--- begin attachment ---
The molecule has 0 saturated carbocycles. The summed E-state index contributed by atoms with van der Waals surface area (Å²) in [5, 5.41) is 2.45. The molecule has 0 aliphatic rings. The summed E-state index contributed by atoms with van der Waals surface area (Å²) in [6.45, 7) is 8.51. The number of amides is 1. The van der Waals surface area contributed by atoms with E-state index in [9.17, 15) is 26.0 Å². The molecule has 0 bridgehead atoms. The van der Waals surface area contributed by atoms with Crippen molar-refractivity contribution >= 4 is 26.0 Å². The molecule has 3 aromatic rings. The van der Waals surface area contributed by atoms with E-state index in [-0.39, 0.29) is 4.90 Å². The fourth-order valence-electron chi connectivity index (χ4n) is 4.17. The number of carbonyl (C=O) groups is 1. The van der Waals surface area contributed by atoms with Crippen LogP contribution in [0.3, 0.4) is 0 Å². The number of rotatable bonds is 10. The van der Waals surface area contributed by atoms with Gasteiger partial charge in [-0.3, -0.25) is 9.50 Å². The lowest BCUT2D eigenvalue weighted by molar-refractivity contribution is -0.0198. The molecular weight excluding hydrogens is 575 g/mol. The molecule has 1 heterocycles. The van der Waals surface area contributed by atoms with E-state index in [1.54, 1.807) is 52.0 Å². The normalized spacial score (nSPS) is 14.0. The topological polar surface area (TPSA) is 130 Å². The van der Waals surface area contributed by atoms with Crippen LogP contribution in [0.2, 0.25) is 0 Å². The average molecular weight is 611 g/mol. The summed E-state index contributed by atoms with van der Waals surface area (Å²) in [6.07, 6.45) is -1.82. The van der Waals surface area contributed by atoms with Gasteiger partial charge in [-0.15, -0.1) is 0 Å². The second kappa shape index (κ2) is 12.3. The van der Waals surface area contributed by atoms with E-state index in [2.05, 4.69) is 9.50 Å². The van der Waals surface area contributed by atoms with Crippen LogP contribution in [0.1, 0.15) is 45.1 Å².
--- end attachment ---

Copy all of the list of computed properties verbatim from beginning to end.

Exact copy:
The molecule has 0 saturated carbocycles. The summed E-state index contributed by atoms with van der Waals surface area (Å²) in [5, 5.41) is 2.45. The molecule has 0 aliphatic rings. The summed E-state index contributed by atoms with van der Waals surface area (Å²) in [6.45, 7) is 8.51. The number of amides is 1. The van der Waals surface area contributed by atoms with E-state index in [9.17, 15) is 26.0 Å². The molecule has 0 bridgehead atoms. The van der Waals surface area contributed by atoms with Crippen molar-refractivity contribution >= 4 is 26.0 Å². The molecule has 3 aromatic rings. The van der Waals surface area contributed by atoms with E-state index in [-0.39, 0.29) is 4.90 Å². The fourth-order valence-electron chi connectivity index (χ4n) is 4.17. The number of carbonyl (C=O) groups is 1. The van der Waals surface area contributed by atoms with Crippen LogP contribution in [0.3, 0.4) is 0 Å². The number of rotatable bonds is 10. The van der Waals surface area contributed by atoms with Gasteiger partial charge in [-0.3, -0.25) is 9.50 Å². The lowest BCUT2D eigenvalue weighted by molar-refractivity contribution is -0.0198. The molecular weight excluding hydrogens is 575 g/mol. The molecule has 1 heterocycles. The van der Waals surface area contributed by atoms with E-state index in [1.54, 1.807) is 52.0 Å². The normalized spacial score (nSPS) is 14.0. The topological polar surface area (TPSA) is 130 Å². The van der Waals surface area contributed by atoms with Crippen LogP contribution in [0.2, 0.25) is 0 Å². The average molecular weight is 611 g/mol. The summed E-state index contributed by atoms with van der Waals surface area (Å²) in [6.07, 6.45) is -1.82. The van der Waals surface area contributed by atoms with Gasteiger partial charge in [-0.15, -0.1) is 0 Å². The second kappa shape index (κ2) is 12.3. The van der Waals surface area contributed by atoms with E-state index in [2.05, 4.69) is 9.50 Å². The van der Waals surface area contributed by atoms with Crippen LogP contribution in [0.1, 0.15) is 45.1 Å².